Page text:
Monthly Archives: December 2021

  • More subscriber experiences with Windows 11


    Fred Langa

    By Fred Langa

    AskWoody readers are dipping their toes into Win11’s chilly (but warming!) waters, and that means there are more and more real-world cases we can all learn from!

    In today’s column, you’ll read the Win11 experiences of four different subscribers, learn of some corrections and amendments to previous information, and see where Win11 stands as of today.

    Read the full story in the AskWoody Plus Newsletter 18.49.0 (2021-12-20).

  • Microsoft’s calling confusion: Teams, Meet Now, or Skype?


    Peter Deegan

    By Peter Deegan

    Microsoft has a split personality when it comes to video and audio calling. There’s Skype, Skype for Business, Teams calling/meetings, and “Meet Now” in Windows 11.

    All three can do the same basic thing — computer-to-computer video/audio calls and meetings. What’s the difference, which one to use, and what’s the future of all these overlapping Microsoft options?

    Read the full story in the AskWoody Plus Newsletter 18.49.0 (2021-12-20).

  • End of the road for 2004


    Susan Bradley

    By Susan Bradley

    This is the very, very last patching month for Windows 10 release 2004.

    If you are still on 2004, even if you are using the Education or Enterprise editions, you will receive no updates in January or thereafter. Updates for Windows 10 1909 for Education or Enterprise editions expire on May 10, 2022.

    Read the full story in the AskWoody Plus Newsletter 18.49.0 (2021-12-20).

  • Tips for the week – what about the AppX vulnerability?

    (Note, we’re not ready to give the all clear for installing this is just a post clarifying a particularly confusing update. More about the December updates will be in tomorrow’s newsletter)

    Youtube video here

    This is a special post about a VERY confusing patch that came out on December 14.
    Referred to the Windows AppX installer vulnerability, it’s been used in actual targeted attacks.

    What’s confusing about this update and it’s “patch documentation” is that it’s not really a separate patch, rather it gets updated through the cumulative update. You only need to install this “patch” if you are in a business or corporation and have blocked updating your machines, then you need to manually install this update. Otherwise, it’s already patched and you don’t have to worry about it.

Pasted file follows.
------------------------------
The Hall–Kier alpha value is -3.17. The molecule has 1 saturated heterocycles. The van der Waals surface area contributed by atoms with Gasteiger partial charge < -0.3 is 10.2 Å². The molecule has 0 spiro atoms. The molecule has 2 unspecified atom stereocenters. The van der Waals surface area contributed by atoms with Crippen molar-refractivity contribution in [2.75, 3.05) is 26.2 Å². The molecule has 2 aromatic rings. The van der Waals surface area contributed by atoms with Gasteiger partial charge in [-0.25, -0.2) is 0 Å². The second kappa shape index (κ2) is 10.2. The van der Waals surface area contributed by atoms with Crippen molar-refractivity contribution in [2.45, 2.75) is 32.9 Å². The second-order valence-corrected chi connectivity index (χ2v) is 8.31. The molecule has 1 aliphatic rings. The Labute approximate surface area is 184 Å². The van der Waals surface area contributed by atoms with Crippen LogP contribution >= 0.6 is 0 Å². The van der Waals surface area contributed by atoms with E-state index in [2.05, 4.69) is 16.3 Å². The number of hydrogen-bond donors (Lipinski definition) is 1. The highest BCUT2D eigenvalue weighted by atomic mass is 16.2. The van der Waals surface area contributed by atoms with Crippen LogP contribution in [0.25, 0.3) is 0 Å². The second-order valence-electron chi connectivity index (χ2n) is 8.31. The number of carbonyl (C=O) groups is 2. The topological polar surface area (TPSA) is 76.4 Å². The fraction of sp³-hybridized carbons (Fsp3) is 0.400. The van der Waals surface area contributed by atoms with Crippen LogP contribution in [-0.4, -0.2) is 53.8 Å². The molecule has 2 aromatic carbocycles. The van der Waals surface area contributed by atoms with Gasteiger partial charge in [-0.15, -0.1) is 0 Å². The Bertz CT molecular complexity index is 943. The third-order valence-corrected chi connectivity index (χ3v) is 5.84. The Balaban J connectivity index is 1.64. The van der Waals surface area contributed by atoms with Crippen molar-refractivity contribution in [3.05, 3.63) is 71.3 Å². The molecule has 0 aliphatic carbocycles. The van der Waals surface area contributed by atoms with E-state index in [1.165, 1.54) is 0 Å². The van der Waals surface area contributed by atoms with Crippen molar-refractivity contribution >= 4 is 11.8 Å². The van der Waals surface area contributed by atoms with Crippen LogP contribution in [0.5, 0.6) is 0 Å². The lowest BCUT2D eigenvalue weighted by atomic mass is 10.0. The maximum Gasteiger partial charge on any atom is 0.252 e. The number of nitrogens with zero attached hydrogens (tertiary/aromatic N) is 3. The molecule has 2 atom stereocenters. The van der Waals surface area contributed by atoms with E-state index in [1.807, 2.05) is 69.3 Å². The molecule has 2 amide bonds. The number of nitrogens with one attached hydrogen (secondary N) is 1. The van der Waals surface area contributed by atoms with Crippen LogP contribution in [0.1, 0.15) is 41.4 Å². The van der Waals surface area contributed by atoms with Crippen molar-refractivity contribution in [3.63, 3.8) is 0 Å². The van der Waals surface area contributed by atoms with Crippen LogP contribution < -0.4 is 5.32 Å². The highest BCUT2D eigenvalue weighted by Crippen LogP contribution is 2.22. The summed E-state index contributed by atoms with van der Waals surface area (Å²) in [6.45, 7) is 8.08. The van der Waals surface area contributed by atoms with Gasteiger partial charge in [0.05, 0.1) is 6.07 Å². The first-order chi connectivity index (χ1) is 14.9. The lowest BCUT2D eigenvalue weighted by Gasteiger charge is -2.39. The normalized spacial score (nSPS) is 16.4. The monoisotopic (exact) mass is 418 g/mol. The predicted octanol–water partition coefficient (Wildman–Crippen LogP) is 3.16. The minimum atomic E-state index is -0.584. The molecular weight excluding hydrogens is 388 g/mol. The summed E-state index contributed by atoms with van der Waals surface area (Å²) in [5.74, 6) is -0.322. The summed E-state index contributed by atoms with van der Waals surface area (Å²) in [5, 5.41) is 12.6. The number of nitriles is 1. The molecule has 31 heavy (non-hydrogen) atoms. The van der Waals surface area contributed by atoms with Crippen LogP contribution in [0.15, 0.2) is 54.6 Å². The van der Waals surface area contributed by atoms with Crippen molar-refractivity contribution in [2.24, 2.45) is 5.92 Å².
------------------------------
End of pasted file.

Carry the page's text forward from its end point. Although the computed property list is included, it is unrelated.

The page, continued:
Now mind you the way the update is documented, it’s not clear, but in testing I can tell that it’s already been fixed.

    Now keep in mind that many of these “in the wild” exploits come in through attachments, so always be wary of attachments to emails. Think… don’t click! I call this “patching the human”. If you patch yourself first – make sure you don’t click on attachments that you weren’t expecting – this goes a long way to keeping yourself safe.

    Edit 12-19-2021:  clearly this is even more confusing. It gets updated through the Microsoft store. Note that I recommend that you leave the Microsoft store to automatically update software for this very reason. Just like browsers, this is something that too often we forget needs updating as well. Bottom line if you’ve not disabled updates for the MS store, you will already be up to date and will not need to take any action.

  • December 2021 Patch Tuesday arrives – say goodbye to 2004

    It’s that day of the month again when we turn and look (northward in my case, your location may vary) to Redmond and see what Holiday helpings they are serving this time. For those of you in businesses, you are probably not wanting to see any more patch notifications right now after dealing with all of the Log4shell patching you’ve been having to do lately. What got found in an online gaming platform is now causing patching headaches for many businesses because they all used this code in their logging software.